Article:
Although serous otitis media involves no active infection, microorganisms, most frequently Haemophilus influenzae, M. catarrhalis, and Streptococcus pneumoniae, are isolated in 50% of cases (31).

According to OBESO et al. in 2010 (12), systemic administration of antibiotics does not reduce the incidence of infection after clean (level A) or clean-contaminated (level B) surgery and provides no benefit over topical antibiotic treatment in clean-contaminated surgery (level B); perioperative systemic administration of antibiotics did reduce infection in cases of clean-contaminated surgery with positive preoperative cultures (level B).

Tympanoplasty

There is no evidence that perioperative systemic administration of antibiotics decreases the incidence of infection (12).

Mastoidectomy

Antibiotic use is always recommended. In cases with perioperative otorrhea, antibiotics should be administered post-operatively (12).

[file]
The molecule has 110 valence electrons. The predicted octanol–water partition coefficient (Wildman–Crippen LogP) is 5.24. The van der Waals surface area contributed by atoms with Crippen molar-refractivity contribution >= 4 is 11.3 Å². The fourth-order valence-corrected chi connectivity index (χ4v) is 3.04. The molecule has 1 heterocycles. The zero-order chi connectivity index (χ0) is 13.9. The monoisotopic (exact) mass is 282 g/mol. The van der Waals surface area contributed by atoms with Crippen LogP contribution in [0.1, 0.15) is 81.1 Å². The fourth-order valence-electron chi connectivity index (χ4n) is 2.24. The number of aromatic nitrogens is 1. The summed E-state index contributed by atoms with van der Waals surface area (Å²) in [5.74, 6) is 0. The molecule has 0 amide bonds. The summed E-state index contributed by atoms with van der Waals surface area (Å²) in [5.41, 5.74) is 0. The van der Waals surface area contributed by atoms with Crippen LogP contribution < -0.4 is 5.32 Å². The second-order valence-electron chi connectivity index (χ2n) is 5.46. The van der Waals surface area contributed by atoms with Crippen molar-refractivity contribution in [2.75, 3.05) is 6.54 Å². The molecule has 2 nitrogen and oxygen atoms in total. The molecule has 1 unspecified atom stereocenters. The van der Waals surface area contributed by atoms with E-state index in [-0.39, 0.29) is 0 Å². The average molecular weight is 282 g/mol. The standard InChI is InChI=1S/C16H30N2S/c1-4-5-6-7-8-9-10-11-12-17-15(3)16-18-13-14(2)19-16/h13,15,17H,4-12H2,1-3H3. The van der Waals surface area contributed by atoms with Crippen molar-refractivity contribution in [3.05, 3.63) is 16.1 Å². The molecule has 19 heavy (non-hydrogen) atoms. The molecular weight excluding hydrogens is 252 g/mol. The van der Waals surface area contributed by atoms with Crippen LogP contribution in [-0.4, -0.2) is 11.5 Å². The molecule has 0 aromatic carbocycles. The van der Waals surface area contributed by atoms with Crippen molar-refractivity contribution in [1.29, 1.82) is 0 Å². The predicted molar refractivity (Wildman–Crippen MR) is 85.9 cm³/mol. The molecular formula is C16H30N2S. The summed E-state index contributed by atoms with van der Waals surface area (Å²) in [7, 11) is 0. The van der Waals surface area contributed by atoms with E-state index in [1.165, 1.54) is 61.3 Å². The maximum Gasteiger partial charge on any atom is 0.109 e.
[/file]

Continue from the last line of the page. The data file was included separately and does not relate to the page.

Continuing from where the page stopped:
Stapedotomy

There is no evidence to recommend the perioperative use of systemic antibiotics in patients undergoing clean otologic surgery (28). However, antibiotic prophylaxis is recommended in cases in which a surgical infection could evolve with serious consequences, such as deafness or labyrinthitis.

Cochlear Implants

Cochlear implant surgery is considered a clean surgery, and there are no randomized studies comparing the incidence of local infection between patients with and without antibiotic treatment (11). Perioperative systemic administration of antibiotics has been suggested to reduce the incidence of meningitis (12).

Ossicular Reconstruction

Ossicular reconstruction is considered a clean surgery (28). Perioperative systemic administration of antibiotics is not recommended because the incidence of infection is low (12).

Otoplasty

Otoplasty is considered a clean surgery. Careful asepsis and antisepsis are essential for preventing infection. Infection of either the skin or subcutaneous tissue or perichondritis is unusual after otoplasty (26).

Insertion of transtympanic drainage tubes